The challenge provides you with two rather large example zip files, one with example data and one with the real data for the flag. The challenge states:
Your rival seems has been tracking satellites with a hobbiest antenna, and it’s causing a lot of noise on my ground lines. Help me figure out what he’s tracking so I can see what she’s tracking(Errors appeared in the original)
The useful details are in the example zip’s READMEs.
In this challenge we receive traces of RF signals captured from two separate PWM signals controlling motors that point antennas at satellites. A PWM signal is simply a square wave that has a fixed frequency for its rising edge and its duty-cycle determines the falling edge. The duty cycle is typically expressed as a percent, and represents the amount of time in each period that the signal is high. A good visualization of this is available here.
When we plot these RF signal values we can see that there is a repeating pattern: there is a peak, followed by some decreasing noise and then another spike. Whats important to recognize is that when a PWM signal changes states, from low to high or high to low, that is a rapid change in current. And according to electromagnetism, this results in a change in magnetic field, which causes EM waves: our RF signals! The repetitions should correspond to the frequency and each spike would be a rising or falling edge.
This challenge is reminiscent of other power analysis challenges, but I found that most of those were not well suited to be easily adapted to this challenge. We should be able to map the RF signals we have to PWM and from that we can use this detail in the README to figure out where the antennas were pointed:
We believe the azimuth and elevation motors of each antenna are controlled the same way as the earlier groundstation we compromised, using a PWM signal that varies between 5% and 35% duty cycle to move one axis from 0 degrees to 180 degrees.
I originally interpreted this to mean, “the duty cycle determines how fast the motors move, and we can correlate the duty cycles to the speed at which a satellite crosses the field of view of the ground station”. I implemented this and had no luck correlating with the example data. I learned from my teammates that in some motors, the PWM directly controls the position of the motor, which was the correct way to think about this.
From here we can do the following: calculate the time between each peak, determine the period and calculate a duty cycle. If we get values between 5 and 35% we’re probably on the right track.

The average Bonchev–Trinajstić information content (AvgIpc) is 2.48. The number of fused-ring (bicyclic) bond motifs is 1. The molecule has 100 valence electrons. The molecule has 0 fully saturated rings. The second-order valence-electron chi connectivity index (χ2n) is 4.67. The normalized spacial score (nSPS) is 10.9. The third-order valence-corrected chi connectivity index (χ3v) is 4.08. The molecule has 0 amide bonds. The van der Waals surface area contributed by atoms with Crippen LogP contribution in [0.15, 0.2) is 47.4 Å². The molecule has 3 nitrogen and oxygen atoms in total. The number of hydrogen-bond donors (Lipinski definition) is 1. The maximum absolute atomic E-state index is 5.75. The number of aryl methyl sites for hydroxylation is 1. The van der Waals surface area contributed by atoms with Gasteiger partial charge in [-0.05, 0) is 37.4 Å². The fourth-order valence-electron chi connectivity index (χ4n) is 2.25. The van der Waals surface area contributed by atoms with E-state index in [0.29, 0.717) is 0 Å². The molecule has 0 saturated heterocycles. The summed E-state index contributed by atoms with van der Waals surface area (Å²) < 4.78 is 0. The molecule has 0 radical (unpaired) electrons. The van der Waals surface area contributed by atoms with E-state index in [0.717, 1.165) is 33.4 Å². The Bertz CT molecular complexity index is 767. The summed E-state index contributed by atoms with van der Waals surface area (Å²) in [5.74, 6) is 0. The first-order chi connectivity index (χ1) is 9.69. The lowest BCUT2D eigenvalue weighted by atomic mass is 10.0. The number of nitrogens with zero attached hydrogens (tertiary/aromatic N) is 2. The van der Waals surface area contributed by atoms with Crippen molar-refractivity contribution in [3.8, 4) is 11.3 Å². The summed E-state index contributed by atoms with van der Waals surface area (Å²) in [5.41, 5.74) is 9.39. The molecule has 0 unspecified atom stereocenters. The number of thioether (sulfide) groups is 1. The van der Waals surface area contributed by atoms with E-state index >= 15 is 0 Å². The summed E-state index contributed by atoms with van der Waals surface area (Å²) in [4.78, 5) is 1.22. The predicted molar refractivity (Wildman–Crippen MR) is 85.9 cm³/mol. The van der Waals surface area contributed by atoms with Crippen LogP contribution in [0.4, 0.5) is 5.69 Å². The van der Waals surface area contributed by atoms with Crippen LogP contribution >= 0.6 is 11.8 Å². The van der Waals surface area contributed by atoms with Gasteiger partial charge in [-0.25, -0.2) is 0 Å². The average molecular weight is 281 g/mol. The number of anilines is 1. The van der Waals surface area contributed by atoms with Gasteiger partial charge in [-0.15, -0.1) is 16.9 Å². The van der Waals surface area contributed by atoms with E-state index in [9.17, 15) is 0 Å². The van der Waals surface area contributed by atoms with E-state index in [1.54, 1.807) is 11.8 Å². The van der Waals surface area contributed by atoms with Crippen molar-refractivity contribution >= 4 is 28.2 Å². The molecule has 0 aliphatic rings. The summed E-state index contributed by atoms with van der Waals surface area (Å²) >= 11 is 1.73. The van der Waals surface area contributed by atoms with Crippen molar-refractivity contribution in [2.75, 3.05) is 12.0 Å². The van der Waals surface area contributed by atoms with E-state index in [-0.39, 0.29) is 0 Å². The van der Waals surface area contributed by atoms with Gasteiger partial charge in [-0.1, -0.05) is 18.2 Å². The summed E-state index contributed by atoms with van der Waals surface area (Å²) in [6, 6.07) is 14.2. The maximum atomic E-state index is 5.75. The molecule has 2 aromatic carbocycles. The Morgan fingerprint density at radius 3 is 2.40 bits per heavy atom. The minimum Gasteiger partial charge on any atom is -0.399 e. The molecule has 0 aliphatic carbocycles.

# find_peaks is a bit overkill in this case, but I didn't # know at the time that the peaks were single points # height was determined by looking at the data in Excel peaks = scipy.signal.find_peaks(az, height=-60.0) # I needed to insert the first value, since find_peaks would skip it peak_indices = np.insert(peaks,0,) # Get the duty cycle of the first pair start_duty_az = (peak_indices - peak_indices)/2048 # and of the last pair for the azimuth signal end_duty_az = (peak_indices[-1] - peak_indices[-2])/2048 # And do it again for the elevation start_duty_el = (peak_indices - peak_indices)/2048 end_duty_el = (peak_indices[-1] - peak_indices[-2])/2048
This gave me duty cycle percentages that were within our range, so things are looking good. Now, the ground station could have been offset, so my thinking was that if we calculate the deltas, the math would cancel out the offsets if we look at the corresponding deltas of the satellites. We know that there is a 30% range of duty cycles for the motors which correspond to 180 degrees of motion, so we need to multiply our duty cycles by 60 to get degrees.
We used PyEphem to calculate the angles needed to look at the satellites from a given location at a given time.
with open("active.txt", "r") as f: tle_data = f.read().split("\n") for i in range(int(len(tle_data)/3)): sat = ephem.readtle(tle_data[i*3], tle_data[i*3+1], tle_data[i*3+2]) sats[tle_data[i*3].strip()] = sat base = ephem.Observer() # These were from our examples base.lat = ephem.degree * 32.4907 base.lon = ephem.degree * 45.8304 START_TIME = ephem.Date('2020-04-07 08:57:43.726371')
From here we can simply compare the deltas of the azimuth and elevation with the expected values from each satellite in the list and find a threshold in the sample data that only returns the correct results.
a_factor = 180/30 for fname in duties.keys(): for sat_name, sat in sats.items(): sat = sats[sat_name] base.date = START_TIME sat.compute(base) start_az = sat.az/ephem.degree start_el = sat.alt/ephem.degree base.date = START_TIME + 120 * ephem.second sat.compute(base) end_az = sat.az/ephem.degree end_el = sat.alt/ephem.degree predicted_start_az = a_factor * (duties[fname]-5) predicted_end_az = a_factor * (duties[fname]-5) predicted_start_el = a_factor * (duties[fname]-5) predicted_end_el = a_factor * (duties[fname]-5) pred_del_az = abs(predicted_end_az-predicted_start_az) del_az = abs(end_az-start_az) pred_del_el = abs(predicted_end_el-predicted_start_el) del_el = abs(end_el-start_el) # Determined reasonable error limit from samples if abs(pred_del_az - del_az) < 2 and abs(pred_del_el - del_el) < 2 : print(sat_name)
We had a sample satellite named SORTIE that causes the ground station to flip its azimuth and elevation over one of the 180 degree points, which did not want to correlate. If you looked at a graph of the duty cycles for azimuth, it looks like this:
But in the real data used for the flag no such discontinuity existed, so we could just ignore this case. In order to get around this issue we could have simply skipped the section before the discontinuity.
In the end we did also find one other gotcha: because we had the “real” time in a different format we had to specify the timezone because Python used the locale’s timezone instead of GMT.